Where Did the Expression “Garbage In Garbage Out” Come From and What Does the Phrase Mean?

The expression “Garbage in, garbage out” became famous when used by the brilliant lawyer Johnnie Cochran (1937-2005) during the O.J. Simpson trial.

Its source is the computer abbreviated GIGO, which surfaced during the early 1960s.

The acronym means that computers can only give you what has been put into them.

Unfortunately, in spite of this shortcoming, some people insist on believing computers can’t be wrong, so we get the expression “garbage in, Gospel out.”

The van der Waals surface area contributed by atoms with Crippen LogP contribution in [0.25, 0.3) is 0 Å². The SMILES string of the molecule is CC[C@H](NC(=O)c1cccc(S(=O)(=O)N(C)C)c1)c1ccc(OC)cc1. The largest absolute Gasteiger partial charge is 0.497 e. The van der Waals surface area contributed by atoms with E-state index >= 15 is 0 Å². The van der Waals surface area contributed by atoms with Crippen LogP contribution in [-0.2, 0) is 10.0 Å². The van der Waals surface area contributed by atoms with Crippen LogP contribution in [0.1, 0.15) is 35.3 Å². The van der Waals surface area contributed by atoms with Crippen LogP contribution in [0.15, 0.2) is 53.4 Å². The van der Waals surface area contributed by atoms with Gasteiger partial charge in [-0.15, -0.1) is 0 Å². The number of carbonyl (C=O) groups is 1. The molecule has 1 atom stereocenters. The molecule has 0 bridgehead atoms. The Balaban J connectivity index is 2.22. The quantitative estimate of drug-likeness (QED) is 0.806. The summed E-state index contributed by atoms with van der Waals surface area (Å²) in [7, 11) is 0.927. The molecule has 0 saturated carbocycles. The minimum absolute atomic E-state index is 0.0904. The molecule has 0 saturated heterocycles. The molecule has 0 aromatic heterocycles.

The chance that Earth will experience a catastrophic collision with an asteroid in the next 100 years is 1 in 5,000.

The odds of a meteor landing on one’s house are 182,138,880,000,000 to 1.

The term radio was first used to describe the sound-broadcasting medium as an industry in 1922.

About Karen Hill

Karen Hill is a freelance writer, editor, and columnist. Born in New York, her work has appeared in the Examiner, Yahoo News, Buzzfeed, among others.

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